May 04, 2006

Silence assents.

Yet if one speaks only to those who self-select themselves as already open to the speaking, one is preaching to the choir (and thus further speech is pointless).

If one takes advantage of the other person's sense of decorum or tradition or civility that keeps that other person from striking back or, worse, rising in a huff and leaving, one is being rude (and thus further speech is socially inappropriate).

If, through an annoying irony, one draws upon a right to free assembly to force one's message on others, through boycott or through demonstration: rudeness has crossed the border into sedition (and thus further speech is treason).

Apparently there are a few things I don't understand: for, in a country that claims to value free speech, the sum of all these things is that I should not speak up, in any meaningful context, unless I agree with you.

I sometimes feel like you exaggerate the issue mostly because I'm not sure how much effort you allot to being tactful.
Hmm. Why do I feel as though you have not read the links -- or, if you have, that you don't see their relevance? For, as it happens, I was not talking about myself, this post.
You've lost me. Are you criticizing people for criticizing other people's speech as outside the boundaries of good taste? Are you arguing that laziness, rudeness or sedition may not be named such? How is this advocating "free speech"?

Forgive if I've misinterpreted.
And now I am curious: at what point does exercise of freedom of speech translate into sedition? For as I recall, Andrew, you were recently lambasting McCain precisely for prioritising clean government over First Amendment rights:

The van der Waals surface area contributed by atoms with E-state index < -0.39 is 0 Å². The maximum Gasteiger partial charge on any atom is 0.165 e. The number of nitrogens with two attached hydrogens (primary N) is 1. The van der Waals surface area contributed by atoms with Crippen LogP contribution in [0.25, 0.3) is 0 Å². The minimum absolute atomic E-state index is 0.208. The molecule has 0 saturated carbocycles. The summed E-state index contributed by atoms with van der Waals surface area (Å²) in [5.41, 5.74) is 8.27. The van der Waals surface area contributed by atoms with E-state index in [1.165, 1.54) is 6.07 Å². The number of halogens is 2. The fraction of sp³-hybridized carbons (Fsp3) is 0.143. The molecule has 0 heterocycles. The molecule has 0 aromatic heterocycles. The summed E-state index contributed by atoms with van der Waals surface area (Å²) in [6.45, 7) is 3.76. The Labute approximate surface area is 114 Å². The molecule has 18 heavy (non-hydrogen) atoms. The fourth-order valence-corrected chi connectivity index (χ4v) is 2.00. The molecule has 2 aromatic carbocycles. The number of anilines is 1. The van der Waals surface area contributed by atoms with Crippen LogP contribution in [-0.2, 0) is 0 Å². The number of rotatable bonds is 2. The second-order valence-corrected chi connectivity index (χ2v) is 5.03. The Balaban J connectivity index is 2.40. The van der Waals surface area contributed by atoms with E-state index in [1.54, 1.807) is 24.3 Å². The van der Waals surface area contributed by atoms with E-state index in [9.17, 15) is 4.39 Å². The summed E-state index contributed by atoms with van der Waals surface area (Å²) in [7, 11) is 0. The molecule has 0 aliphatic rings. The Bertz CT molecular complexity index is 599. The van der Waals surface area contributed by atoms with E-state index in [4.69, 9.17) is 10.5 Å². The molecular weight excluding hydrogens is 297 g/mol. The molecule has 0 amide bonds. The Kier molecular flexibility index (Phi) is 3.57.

Congress shall make no law respecting an establishment of religion, or prohibiting the free exercise thereof; or abridging the freedom of speech, or of the press; or the right of the people peaceably to assemble, and to petition the government for a redress of grievances.

... yet, in implying that something spoken might be seditious (sight unseen, sight unspecified, but the right to name it so stranglehold'ed nevertheless) ... are you not doing precisely the same thing?

Whatever you wish to call a thing, speech is free, yes? If you wish to say a thing is against social mores, who am I to say definitively one way or another? You have at least as much claim to identify what does and does not fall under acceptable social mores as I -- more, insofar as those mores are to be specific to the United States.

But if you claim a parallel freedom to label it something which is against the law: consistency, at the very least, might be advisable.
Post a Comment

<< Home